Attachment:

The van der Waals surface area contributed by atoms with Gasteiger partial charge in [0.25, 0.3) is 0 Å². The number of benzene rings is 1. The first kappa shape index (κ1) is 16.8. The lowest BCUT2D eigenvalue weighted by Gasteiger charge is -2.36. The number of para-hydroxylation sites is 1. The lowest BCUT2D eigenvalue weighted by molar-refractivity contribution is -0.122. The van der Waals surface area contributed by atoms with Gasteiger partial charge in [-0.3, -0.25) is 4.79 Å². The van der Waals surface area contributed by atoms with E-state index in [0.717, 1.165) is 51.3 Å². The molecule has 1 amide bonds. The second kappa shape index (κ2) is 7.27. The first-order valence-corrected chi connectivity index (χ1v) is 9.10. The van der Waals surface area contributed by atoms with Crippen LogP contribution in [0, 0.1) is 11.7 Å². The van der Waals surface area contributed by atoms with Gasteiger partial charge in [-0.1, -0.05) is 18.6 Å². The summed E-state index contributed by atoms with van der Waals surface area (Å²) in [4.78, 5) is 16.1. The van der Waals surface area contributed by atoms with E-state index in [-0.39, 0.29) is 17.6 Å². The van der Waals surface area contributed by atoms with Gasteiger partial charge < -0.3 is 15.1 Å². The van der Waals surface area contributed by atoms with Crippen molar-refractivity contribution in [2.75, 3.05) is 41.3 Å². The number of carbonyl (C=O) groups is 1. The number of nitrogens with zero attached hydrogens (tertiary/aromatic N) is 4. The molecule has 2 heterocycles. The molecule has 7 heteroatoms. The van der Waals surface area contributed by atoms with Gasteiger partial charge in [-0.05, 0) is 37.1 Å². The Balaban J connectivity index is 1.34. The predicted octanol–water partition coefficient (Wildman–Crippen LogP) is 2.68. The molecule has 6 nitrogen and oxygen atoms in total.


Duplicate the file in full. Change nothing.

The van der Waals surface area contributed by atoms with Gasteiger partial charge in [0.25, 0.3) is 0 Å². The number of benzene rings is 1. The first kappa shape index (κ1) is 16.8. The lowest BCUT2D eigenvalue weighted by Gasteiger charge is -2.36. The number of para-hydroxylation sites is 1. The lowest BCUT2D eigenvalue weighted by molar-refractivity contribution is -0.122. The van der Waals surface area contributed by atoms with Gasteiger partial charge in [-0.3, -0.25) is 4.79 Å². The van der Waals surface area contributed by atoms with E-state index in [0.717, 1.165) is 51.3 Å². The molecule has 1 amide bonds. The second kappa shape index (κ2) is 7.27. The first-order valence-corrected chi connectivity index (χ1v) is 9.10. The van der Waals surface area contributed by atoms with Crippen LogP contribution in [0, 0.1) is 11.7 Å². The van der Waals surface area contributed by atoms with Gasteiger partial charge in [-0.1, -0.05) is 18.6 Å². The summed E-state index contributed by atoms with van der Waals surface area (Å²) in [4.78, 5) is 16.1. The van der Waals surface area contributed by atoms with E-state index in [-0.39, 0.29) is 17.6 Å². The van der Waals surface area contributed by atoms with Gasteiger partial charge < -0.3 is 15.1 Å². The van der Waals surface area contributed by atoms with Crippen molar-refractivity contribution in [2.75, 3.05) is 41.3 Å². The number of carbonyl (C=O) groups is 1. The number of nitrogens with zero attached hydrogens (tertiary/aromatic N) is 4. The molecule has 2 heterocycles. The molecule has 7 heteroatoms. The van der Waals surface area contributed by atoms with Gasteiger partial charge in [-0.05, 0) is 37.1 Å². The Balaban J connectivity index is 1.34. The predicted octanol–water partition coefficient (Wildman–Crippen LogP) is 2.68. The molecule has 6 nitrogen and oxygen atoms in total.